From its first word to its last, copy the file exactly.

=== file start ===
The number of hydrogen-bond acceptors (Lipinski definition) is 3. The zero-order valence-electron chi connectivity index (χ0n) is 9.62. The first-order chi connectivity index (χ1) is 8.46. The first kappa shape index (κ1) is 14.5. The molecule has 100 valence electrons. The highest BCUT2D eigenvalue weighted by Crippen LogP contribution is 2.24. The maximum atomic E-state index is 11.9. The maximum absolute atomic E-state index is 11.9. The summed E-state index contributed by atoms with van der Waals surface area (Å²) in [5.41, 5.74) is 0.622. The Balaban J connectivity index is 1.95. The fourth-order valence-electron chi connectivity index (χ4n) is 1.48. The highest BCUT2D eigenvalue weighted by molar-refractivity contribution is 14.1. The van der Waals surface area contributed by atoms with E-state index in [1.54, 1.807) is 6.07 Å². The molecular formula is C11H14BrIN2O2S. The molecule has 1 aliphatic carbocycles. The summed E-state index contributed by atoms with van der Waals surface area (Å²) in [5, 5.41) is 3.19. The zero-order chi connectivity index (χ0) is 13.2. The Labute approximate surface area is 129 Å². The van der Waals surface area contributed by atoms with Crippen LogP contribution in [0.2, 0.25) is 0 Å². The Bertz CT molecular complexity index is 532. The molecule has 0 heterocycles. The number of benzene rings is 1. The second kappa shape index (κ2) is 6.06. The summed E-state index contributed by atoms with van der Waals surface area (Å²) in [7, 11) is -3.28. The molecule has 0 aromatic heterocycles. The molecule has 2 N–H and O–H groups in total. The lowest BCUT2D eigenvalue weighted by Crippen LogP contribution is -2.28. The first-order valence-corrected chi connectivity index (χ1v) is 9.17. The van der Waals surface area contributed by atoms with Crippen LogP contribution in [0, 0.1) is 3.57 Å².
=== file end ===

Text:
The number of hydrogen-bond acceptors (Lipinski definition) is 3. The zero-order valence-electron chi connectivity index (χ0n) is 9.62. The first-order chi connectivity index (χ1) is 8.46. The first kappa shape index (κ1) is 14.5. The molecule has 100 valence electrons. The highest BCUT2D eigenvalue weighted by Crippen LogP contribution is 2.24. The maximum atomic E-state index is 11.9. The maximum absolute atomic E-state index is 11.9. The summed E-state index contributed by atoms with van der Waals surface area (Å²) in [5.41, 5.74) is 0.622. The Balaban J connectivity index is 1.95. The fourth-order valence-electron chi connectivity index (χ4n) is 1.48. The highest BCUT2D eigenvalue weighted by molar-refractivity contribution is 14.1. The van der Waals surface area contributed by atoms with E-state index in [1.54, 1.807) is 6.07 Å². The molecular formula is C11H14BrIN2O2S. The molecule has 1 aliphatic carbocycles. The summed E-state index contributed by atoms with van der Waals surface area (Å²) in [5, 5.41) is 3.19. The zero-order chi connectivity index (χ0) is 13.2. The Labute approximate surface area is 129 Å². The van der Waals surface area contributed by atoms with Crippen LogP contribution in [0.2, 0.25) is 0 Å². The Bertz CT molecular complexity index is 532. The molecule has 0 heterocycles. The number of benzene rings is 1. The second kappa shape index (κ2) is 6.06. The summed E-state index contributed by atoms with van der Waals surface area (Å²) in [7, 11) is -3.28. The molecule has 0 aromatic heterocycles. The molecule has 2 N–H and O–H groups in total. The lowest BCUT2D eigenvalue weighted by Crippen LogP contribution is -2.28. The first-order valence-corrected chi connectivity index (χ1v) is 9.17. The van der Waals surface area contributed by atoms with Crippen LogP contribution in [0, 0.1) is 3.57 Å².